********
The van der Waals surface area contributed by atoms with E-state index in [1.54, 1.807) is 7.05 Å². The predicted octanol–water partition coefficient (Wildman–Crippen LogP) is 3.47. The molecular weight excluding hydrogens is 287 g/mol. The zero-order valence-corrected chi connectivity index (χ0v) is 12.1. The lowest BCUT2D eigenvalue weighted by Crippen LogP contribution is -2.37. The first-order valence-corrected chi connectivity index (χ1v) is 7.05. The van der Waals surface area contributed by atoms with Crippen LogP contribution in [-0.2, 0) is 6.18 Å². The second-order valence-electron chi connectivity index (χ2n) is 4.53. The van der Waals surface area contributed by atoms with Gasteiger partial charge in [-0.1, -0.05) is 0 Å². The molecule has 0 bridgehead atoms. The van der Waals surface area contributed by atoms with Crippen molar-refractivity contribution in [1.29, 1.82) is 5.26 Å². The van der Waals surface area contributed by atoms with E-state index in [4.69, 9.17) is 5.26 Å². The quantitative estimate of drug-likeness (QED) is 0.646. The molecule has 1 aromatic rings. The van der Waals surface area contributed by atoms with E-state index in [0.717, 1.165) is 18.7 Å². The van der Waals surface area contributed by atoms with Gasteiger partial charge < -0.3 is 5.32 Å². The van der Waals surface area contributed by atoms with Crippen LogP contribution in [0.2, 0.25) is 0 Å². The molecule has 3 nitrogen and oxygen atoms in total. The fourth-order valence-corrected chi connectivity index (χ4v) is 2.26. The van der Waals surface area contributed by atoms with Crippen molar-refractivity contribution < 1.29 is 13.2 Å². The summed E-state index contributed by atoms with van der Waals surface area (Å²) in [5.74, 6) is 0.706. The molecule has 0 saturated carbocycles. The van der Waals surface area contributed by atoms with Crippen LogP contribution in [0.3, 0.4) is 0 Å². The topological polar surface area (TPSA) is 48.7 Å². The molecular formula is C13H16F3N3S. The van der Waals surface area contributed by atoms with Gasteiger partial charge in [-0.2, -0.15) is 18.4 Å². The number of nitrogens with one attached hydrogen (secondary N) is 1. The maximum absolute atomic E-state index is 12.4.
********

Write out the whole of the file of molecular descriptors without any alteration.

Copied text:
The van der Waals surface area contributed by atoms with E-state index in [1.54, 1.807) is 7.05 Å². The predicted octanol–water partition coefficient (Wildman–Crippen LogP) is 3.47. The molecular weight excluding hydrogens is 287 g/mol. The zero-order valence-corrected chi connectivity index (χ0v) is 12.1. The lowest BCUT2D eigenvalue weighted by Crippen LogP contribution is -2.37. The first-order valence-corrected chi connectivity index (χ1v) is 7.05. The van der Waals surface area contributed by atoms with Crippen LogP contribution in [-0.2, 0) is 6.18 Å². The second-order valence-electron chi connectivity index (χ2n) is 4.53. The van der Waals surface area contributed by atoms with Gasteiger partial charge in [-0.1, -0.05) is 0 Å². The molecule has 0 bridgehead atoms. The van der Waals surface area contributed by atoms with Crippen molar-refractivity contribution in [1.29, 1.82) is 5.26 Å². The van der Waals surface area contributed by atoms with E-state index in [4.69, 9.17) is 5.26 Å². The quantitative estimate of drug-likeness (QED) is 0.646. The molecule has 1 aromatic rings. The van der Waals surface area contributed by atoms with E-state index in [0.717, 1.165) is 18.7 Å². The van der Waals surface area contributed by atoms with Gasteiger partial charge < -0.3 is 5.32 Å². The van der Waals surface area contributed by atoms with Crippen LogP contribution in [0.2, 0.25) is 0 Å². The molecule has 3 nitrogen and oxygen atoms in total. The fourth-order valence-corrected chi connectivity index (χ4v) is 2.26. The van der Waals surface area contributed by atoms with Crippen molar-refractivity contribution < 1.29 is 13.2 Å². The summed E-state index contributed by atoms with van der Waals surface area (Å²) in [5.74, 6) is 0.706. The molecule has 0 saturated carbocycles. The van der Waals surface area contributed by atoms with Crippen LogP contribution in [0.3, 0.4) is 0 Å². The topological polar surface area (TPSA) is 48.7 Å². The molecular formula is C13H16F3N3S. The van der Waals surface area contributed by atoms with Gasteiger partial charge in [-0.2, -0.15) is 18.4 Å². The number of nitrogens with one attached hydrogen (secondary N) is 1. The maximum absolute atomic E-state index is 12.4.